Could working farms sprout solar power, in addition to producing crops? What’s more, could solar arrays actually aid in the production of crops? Those are questions the new “Solar Double Cropping” project in Pittsboro, N.C., is designed to answer.
This joint effort between Miraverse Power and Light, Piedmont Biofuels, Southern Energy Management and Piedmont Biofarm consists of an elevated 92.16-kilowatt solar array that will generate electricity above the north field of Piedmont Biofarm while sheltering partial-shade-loving sustainable produce below. (The nine-foot clearance of the solar photovoltaic system was designed specifically to encourage the growth of crops that crave partial shade.)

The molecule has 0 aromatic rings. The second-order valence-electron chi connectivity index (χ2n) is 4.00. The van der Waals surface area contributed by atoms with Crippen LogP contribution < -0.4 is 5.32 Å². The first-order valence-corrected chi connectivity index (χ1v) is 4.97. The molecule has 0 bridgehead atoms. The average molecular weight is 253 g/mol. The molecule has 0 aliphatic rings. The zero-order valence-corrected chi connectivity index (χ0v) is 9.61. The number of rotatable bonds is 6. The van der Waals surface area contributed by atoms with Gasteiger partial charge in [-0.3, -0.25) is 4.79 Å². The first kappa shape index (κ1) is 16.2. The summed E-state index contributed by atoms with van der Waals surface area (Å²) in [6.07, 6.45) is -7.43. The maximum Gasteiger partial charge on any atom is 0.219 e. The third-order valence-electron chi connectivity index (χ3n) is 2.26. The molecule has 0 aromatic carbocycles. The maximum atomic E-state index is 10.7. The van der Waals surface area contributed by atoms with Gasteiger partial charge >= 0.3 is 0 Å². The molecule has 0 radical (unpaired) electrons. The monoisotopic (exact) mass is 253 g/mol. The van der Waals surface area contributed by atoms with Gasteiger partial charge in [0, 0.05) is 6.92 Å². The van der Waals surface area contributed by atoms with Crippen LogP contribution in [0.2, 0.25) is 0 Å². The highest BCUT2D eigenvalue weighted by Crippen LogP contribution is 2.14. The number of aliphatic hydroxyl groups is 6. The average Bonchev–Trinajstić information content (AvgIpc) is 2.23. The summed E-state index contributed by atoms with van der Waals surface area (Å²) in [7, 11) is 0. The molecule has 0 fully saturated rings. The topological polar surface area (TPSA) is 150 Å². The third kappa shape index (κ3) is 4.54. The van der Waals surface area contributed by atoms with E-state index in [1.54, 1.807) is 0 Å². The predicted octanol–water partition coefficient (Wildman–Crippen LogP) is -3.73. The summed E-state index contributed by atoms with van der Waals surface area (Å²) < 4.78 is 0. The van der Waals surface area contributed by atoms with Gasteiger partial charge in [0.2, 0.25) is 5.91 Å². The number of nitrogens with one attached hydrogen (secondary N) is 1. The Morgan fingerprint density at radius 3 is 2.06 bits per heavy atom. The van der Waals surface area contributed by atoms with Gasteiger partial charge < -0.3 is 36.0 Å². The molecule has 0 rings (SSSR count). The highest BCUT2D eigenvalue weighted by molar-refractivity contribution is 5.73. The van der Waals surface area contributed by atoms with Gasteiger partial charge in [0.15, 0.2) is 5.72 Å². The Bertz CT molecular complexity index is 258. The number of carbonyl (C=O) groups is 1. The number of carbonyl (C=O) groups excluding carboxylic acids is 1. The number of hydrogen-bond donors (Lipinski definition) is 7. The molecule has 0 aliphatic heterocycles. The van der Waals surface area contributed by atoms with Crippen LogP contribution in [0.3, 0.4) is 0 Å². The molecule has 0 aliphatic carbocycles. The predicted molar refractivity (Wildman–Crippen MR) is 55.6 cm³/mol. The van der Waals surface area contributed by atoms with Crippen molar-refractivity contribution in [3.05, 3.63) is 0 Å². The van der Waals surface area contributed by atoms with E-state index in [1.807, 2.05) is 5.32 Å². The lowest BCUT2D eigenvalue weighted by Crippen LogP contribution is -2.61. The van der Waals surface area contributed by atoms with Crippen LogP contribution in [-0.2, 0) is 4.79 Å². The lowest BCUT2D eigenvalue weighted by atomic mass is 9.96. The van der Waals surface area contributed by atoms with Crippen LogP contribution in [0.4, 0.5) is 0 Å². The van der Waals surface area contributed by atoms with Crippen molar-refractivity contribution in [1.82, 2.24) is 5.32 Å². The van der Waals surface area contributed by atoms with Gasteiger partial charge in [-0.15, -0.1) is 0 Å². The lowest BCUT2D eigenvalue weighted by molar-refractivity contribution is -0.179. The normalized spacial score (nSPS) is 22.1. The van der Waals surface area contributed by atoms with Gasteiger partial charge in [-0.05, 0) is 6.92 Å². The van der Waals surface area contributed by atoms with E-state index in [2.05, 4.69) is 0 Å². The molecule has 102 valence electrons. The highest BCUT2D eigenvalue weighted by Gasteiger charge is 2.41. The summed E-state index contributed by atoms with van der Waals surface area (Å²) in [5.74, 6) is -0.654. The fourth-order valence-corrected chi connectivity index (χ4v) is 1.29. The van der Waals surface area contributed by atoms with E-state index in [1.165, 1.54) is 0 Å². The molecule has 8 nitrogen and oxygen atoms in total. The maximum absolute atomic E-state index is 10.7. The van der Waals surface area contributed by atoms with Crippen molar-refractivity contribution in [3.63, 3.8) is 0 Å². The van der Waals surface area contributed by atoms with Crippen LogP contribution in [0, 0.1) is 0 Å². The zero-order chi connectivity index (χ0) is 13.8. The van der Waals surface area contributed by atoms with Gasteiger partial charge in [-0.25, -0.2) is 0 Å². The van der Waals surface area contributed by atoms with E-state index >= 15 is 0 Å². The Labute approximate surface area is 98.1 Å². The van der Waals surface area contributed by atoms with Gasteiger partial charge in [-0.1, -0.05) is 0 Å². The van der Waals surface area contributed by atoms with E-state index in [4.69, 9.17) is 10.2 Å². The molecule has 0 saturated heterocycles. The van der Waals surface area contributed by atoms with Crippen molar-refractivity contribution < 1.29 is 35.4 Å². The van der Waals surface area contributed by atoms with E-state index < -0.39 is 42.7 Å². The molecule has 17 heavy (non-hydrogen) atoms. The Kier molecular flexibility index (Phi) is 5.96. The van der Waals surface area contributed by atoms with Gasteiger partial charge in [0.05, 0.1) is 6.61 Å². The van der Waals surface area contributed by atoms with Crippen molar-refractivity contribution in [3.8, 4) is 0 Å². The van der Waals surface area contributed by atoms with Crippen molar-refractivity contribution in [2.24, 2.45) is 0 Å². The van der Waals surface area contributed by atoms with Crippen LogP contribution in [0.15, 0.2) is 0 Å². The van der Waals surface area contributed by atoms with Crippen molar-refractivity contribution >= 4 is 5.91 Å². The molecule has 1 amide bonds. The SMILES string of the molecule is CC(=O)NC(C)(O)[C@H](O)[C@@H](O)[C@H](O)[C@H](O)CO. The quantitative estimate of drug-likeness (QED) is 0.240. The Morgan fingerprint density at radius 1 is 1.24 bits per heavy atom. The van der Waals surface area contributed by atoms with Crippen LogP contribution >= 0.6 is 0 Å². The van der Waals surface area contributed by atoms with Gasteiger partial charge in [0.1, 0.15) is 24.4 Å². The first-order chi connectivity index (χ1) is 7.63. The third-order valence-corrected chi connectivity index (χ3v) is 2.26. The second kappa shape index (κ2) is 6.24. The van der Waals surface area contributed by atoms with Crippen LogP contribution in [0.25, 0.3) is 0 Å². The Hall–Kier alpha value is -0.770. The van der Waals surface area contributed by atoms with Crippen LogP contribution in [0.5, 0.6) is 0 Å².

While wind farms and food farms have long profitably coexisted on the double cropping model – a term taken from such collaborations – this is believed to be the first such conjunction of solar power and agriculture. Lyle Estill of Piedmont Biofuels noted that in some jurisdictions, solar installations are being banned on prime farmland. “We need clean energy. And we need sustainable food,” Estill said in a statement. “This installation will enable both.”
The 288-panel photovoltaic system is being installed by Southern Energy Management (SEM), a local company versed in utility-scale solar arrays. “We love this project because it challenges us to think about land use, climate change and where our food comes from, all at the same time,” said SEM co-founder Maria Kingery. A ribbon cutting for the array will be held at Piedmont Biofuels Eco-Industrial Park on October 21.